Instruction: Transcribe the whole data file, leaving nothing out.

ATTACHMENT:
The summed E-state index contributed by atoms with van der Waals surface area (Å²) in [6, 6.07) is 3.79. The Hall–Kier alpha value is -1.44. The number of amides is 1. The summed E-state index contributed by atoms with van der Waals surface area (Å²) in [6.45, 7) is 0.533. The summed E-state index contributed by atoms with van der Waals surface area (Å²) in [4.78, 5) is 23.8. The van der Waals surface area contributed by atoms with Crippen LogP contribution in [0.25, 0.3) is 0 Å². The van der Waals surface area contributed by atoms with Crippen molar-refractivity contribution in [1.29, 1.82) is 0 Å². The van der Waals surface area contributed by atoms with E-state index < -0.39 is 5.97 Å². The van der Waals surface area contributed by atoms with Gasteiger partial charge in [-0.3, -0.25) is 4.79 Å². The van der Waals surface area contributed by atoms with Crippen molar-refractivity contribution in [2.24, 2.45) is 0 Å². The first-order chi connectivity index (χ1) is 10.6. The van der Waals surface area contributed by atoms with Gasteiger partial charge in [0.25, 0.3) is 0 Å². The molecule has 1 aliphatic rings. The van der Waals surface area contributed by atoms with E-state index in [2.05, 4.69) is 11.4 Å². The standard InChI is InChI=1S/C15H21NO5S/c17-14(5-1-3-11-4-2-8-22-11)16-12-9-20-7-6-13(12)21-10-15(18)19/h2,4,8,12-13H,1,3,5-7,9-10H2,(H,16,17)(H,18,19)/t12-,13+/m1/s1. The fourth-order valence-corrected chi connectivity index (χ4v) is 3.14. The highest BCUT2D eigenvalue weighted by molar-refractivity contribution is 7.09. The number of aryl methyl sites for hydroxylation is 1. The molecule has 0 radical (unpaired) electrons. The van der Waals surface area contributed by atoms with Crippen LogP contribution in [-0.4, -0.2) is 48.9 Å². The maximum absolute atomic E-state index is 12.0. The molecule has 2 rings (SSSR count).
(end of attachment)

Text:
The summed E-state index contributed by atoms with van der Waals surface area (Å²) in [6, 6.07) is 3.79. The Hall–Kier alpha value is -1.44. The number of amides is 1. The summed E-state index contributed by atoms with van der Waals surface area (Å²) in [6.45, 7) is 0.533. The summed E-state index contributed by atoms with van der Waals surface area (Å²) in [4.78, 5) is 23.8. The van der Waals surface area contributed by atoms with Crippen LogP contribution in [0.25, 0.3) is 0 Å². The van der Waals surface area contributed by atoms with Crippen molar-refractivity contribution in [1.29, 1.82) is 0 Å². The van der Waals surface area contributed by atoms with E-state index < -0.39 is 5.97 Å². The van der Waals surface area contributed by atoms with Gasteiger partial charge in [-0.3, -0.25) is 4.79 Å². The van der Waals surface area contributed by atoms with Crippen molar-refractivity contribution in [2.24, 2.45) is 0 Å². The first-order chi connectivity index (χ1) is 10.6. The van der Waals surface area contributed by atoms with Gasteiger partial charge in [0.25, 0.3) is 0 Å². The molecule has 1 aliphatic rings. The van der Waals surface area contributed by atoms with E-state index in [2.05, 4.69) is 11.4 Å². The standard InChI is InChI=1S/C15H21NO5S/c17-14(5-1-3-11-4-2-8-22-11)16-12-9-20-7-6-13(12)21-10-15(18)19/h2,4,8,12-13H,1,3,5-7,9-10H2,(H,16,17)(H,18,19)/t12-,13+/m1/s1. The fourth-order valence-corrected chi connectivity index (χ4v) is 3.14. The highest BCUT2D eigenvalue weighted by molar-refractivity contribution is 7.09. The number of aryl methyl sites for hydroxylation is 1. The molecule has 0 radical (unpaired) electrons. The van der Waals surface area contributed by atoms with Crippen LogP contribution in [-0.4, -0.2) is 48.9 Å². The maximum absolute atomic E-state index is 12.0. The molecule has 2 rings (SSSR count).